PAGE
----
The surface or visual layer of the skin is known in scientific terms as the stratum corneum. Stratum Corneum is a Latin meaning horned layer. The skin forms a protective barrier shielding the internal organs of the body from bacteria, germs, pollution and invading chemicals or influences. This outer layer not only keeps invading predictors out of the body but keeps moisture in. It can be considered the body’s first line of defense.
The skin is in a constant state of evolution and growth. The lower levels or those closest to the internal organs slowly work their way toward the surface or outer layer where they shed. This entire process normally takes about 14 days. In people with psoriasis this process speeds up and may be completed in 2 to 3 days and in rosacea, the process appears to remain on a standard 14 days cycle but the difference being that the body’s immune system produces more of these tryptic enzymes used to break down the outer layer of skin in preparation for shedding. The accumulation of excess tryptic enzymes can result in an increase in skin redness.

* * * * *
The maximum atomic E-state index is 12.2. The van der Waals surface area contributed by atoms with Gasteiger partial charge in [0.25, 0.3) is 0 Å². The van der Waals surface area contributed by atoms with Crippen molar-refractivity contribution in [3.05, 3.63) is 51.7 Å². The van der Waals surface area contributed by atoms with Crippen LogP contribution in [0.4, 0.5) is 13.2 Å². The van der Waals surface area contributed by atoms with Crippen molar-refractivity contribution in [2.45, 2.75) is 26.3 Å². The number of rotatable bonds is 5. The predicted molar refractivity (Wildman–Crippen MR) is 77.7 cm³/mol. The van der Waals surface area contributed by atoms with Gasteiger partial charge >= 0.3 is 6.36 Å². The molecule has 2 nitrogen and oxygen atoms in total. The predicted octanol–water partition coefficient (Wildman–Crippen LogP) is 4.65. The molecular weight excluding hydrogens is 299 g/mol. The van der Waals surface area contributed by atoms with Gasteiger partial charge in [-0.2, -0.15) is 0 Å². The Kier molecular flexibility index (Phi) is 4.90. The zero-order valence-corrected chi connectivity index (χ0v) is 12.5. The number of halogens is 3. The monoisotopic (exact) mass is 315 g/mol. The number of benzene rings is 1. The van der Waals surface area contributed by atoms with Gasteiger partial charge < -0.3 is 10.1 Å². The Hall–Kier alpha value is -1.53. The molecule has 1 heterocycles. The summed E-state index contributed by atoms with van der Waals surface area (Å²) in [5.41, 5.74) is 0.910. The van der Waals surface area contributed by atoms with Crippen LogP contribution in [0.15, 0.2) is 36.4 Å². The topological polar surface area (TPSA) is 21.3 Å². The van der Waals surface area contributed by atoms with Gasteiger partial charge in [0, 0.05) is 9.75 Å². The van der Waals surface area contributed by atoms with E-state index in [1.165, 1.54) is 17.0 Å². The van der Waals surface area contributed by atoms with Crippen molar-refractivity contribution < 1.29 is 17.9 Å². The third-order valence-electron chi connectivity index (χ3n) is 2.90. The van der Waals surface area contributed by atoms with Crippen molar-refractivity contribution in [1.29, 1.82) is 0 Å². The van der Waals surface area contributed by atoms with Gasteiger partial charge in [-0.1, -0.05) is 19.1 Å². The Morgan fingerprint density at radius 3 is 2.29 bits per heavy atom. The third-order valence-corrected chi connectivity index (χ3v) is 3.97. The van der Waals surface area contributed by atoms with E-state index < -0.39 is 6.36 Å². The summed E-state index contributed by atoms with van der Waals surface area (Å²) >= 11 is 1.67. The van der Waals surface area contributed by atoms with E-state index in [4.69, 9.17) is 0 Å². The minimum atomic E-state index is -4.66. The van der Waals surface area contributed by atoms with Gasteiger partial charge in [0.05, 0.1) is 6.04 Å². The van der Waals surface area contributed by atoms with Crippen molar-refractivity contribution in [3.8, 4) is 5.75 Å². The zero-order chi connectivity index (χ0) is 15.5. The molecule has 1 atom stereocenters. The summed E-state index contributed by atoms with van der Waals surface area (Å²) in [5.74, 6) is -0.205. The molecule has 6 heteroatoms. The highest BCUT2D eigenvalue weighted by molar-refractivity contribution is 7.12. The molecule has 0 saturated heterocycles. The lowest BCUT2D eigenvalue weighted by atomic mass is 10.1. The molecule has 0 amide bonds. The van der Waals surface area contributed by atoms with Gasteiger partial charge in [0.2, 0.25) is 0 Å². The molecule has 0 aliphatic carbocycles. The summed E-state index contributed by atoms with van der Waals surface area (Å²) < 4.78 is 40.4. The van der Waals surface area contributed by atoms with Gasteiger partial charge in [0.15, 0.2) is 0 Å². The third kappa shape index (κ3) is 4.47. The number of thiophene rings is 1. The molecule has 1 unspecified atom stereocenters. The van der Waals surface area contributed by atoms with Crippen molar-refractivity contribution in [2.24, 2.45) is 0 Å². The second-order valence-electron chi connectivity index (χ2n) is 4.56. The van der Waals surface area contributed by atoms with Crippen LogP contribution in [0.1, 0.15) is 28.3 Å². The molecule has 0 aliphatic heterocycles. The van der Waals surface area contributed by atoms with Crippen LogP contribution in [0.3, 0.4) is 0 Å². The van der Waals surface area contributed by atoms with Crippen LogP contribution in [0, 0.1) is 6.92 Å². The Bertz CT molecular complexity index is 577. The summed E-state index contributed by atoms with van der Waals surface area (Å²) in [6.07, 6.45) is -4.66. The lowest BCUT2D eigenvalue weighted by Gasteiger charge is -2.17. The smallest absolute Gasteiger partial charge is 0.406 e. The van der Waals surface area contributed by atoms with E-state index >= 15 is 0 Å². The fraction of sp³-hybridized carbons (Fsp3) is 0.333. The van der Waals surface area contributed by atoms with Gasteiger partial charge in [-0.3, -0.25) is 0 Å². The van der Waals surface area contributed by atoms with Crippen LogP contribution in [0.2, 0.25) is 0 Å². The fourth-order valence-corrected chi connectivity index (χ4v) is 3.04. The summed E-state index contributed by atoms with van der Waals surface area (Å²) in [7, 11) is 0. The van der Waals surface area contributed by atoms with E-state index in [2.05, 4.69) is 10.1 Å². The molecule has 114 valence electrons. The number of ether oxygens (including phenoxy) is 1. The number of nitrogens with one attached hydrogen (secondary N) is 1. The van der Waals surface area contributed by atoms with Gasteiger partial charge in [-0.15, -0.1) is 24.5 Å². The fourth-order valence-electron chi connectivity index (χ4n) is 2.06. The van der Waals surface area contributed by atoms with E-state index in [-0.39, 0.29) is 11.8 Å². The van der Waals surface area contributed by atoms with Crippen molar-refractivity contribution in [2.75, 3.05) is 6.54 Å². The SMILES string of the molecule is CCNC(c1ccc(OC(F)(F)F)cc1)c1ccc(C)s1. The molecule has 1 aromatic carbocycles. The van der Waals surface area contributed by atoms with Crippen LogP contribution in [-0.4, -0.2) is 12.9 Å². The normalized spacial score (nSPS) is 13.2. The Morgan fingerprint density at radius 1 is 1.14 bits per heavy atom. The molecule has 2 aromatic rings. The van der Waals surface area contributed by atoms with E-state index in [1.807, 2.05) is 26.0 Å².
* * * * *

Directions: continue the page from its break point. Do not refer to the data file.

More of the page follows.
The theory of antibiotic use to treat rosacea symptoms is based on the activity of tryptic enzymes because antibiotics inhibit our immune system response effectively hindering the action of the enzymes and their ability to perform properly. Antibiotics can effective in addressing the some of the symptoms related to rosacea but this is only a short-term stop gap solution as the body adjusts to the antibiotic and thus renders it no longer effective.